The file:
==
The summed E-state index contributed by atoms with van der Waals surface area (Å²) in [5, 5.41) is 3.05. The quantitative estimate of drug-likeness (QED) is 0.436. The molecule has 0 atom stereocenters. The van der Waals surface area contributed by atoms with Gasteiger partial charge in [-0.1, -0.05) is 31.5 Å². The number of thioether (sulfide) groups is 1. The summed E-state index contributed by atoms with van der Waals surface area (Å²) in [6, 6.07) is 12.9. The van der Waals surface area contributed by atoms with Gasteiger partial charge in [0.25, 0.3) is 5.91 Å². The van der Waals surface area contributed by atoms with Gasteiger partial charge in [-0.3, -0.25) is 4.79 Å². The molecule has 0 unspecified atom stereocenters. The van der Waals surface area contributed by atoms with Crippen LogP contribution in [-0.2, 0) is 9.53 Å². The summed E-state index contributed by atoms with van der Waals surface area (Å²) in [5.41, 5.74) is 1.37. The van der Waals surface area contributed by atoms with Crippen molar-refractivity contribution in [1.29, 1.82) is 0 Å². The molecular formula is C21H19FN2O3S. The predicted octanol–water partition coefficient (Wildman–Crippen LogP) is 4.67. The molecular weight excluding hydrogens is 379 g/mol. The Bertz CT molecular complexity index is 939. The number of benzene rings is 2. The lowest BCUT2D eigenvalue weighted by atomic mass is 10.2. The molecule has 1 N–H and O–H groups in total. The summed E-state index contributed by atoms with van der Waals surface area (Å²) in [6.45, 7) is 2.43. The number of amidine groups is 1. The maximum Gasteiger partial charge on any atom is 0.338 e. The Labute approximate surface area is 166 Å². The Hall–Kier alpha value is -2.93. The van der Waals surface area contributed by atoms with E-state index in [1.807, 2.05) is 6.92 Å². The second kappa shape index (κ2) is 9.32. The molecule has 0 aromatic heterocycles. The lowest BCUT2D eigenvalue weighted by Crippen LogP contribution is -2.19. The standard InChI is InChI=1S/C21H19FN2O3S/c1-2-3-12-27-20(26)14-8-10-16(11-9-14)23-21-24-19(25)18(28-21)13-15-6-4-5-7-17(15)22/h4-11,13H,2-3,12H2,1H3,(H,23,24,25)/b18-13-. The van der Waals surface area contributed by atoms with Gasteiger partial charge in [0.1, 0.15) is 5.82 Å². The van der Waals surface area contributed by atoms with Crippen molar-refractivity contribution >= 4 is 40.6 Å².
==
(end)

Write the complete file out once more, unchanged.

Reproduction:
The summed E-state index contributed by atoms with van der Waals surface area (Å²) in [5, 5.41) is 3.05. The quantitative estimate of drug-likeness (QED) is 0.436. The molecule has 0 atom stereocenters. The van der Waals surface area contributed by atoms with Gasteiger partial charge in [-0.1, -0.05) is 31.5 Å². The number of thioether (sulfide) groups is 1. The summed E-state index contributed by atoms with van der Waals surface area (Å²) in [6, 6.07) is 12.9. The van der Waals surface area contributed by atoms with Gasteiger partial charge in [0.25, 0.3) is 5.91 Å². The van der Waals surface area contributed by atoms with Gasteiger partial charge in [-0.3, -0.25) is 4.79 Å². The molecule has 0 unspecified atom stereocenters. The van der Waals surface area contributed by atoms with Crippen LogP contribution in [-0.2, 0) is 9.53 Å². The summed E-state index contributed by atoms with van der Waals surface area (Å²) in [5.41, 5.74) is 1.37. The van der Waals surface area contributed by atoms with Crippen molar-refractivity contribution in [1.29, 1.82) is 0 Å². The molecular formula is C21H19FN2O3S. The predicted octanol–water partition coefficient (Wildman–Crippen LogP) is 4.67. The molecular weight excluding hydrogens is 379 g/mol. The Bertz CT molecular complexity index is 939. The number of benzene rings is 2. The lowest BCUT2D eigenvalue weighted by atomic mass is 10.2. The molecule has 1 N–H and O–H groups in total. The summed E-state index contributed by atoms with van der Waals surface area (Å²) in [6.45, 7) is 2.43. The number of amidine groups is 1. The maximum Gasteiger partial charge on any atom is 0.338 e. The Labute approximate surface area is 166 Å². The Hall–Kier alpha value is -2.93. The van der Waals surface area contributed by atoms with E-state index in [1.807, 2.05) is 6.92 Å². The second kappa shape index (κ2) is 9.32. The molecule has 0 aromatic heterocycles. The lowest BCUT2D eigenvalue weighted by Crippen LogP contribution is -2.19. The standard InChI is InChI=1S/C21H19FN2O3S/c1-2-3-12-27-20(26)14-8-10-16(11-9-14)23-21-24-19(25)18(28-21)13-15-6-4-5-7-17(15)22/h4-11,13H,2-3,12H2,1H3,(H,23,24,25)/b18-13-. The van der Waals surface area contributed by atoms with Gasteiger partial charge in [0.1, 0.15) is 5.82 Å². The van der Waals surface area contributed by atoms with Crippen molar-refractivity contribution >= 4 is 40.6 Å².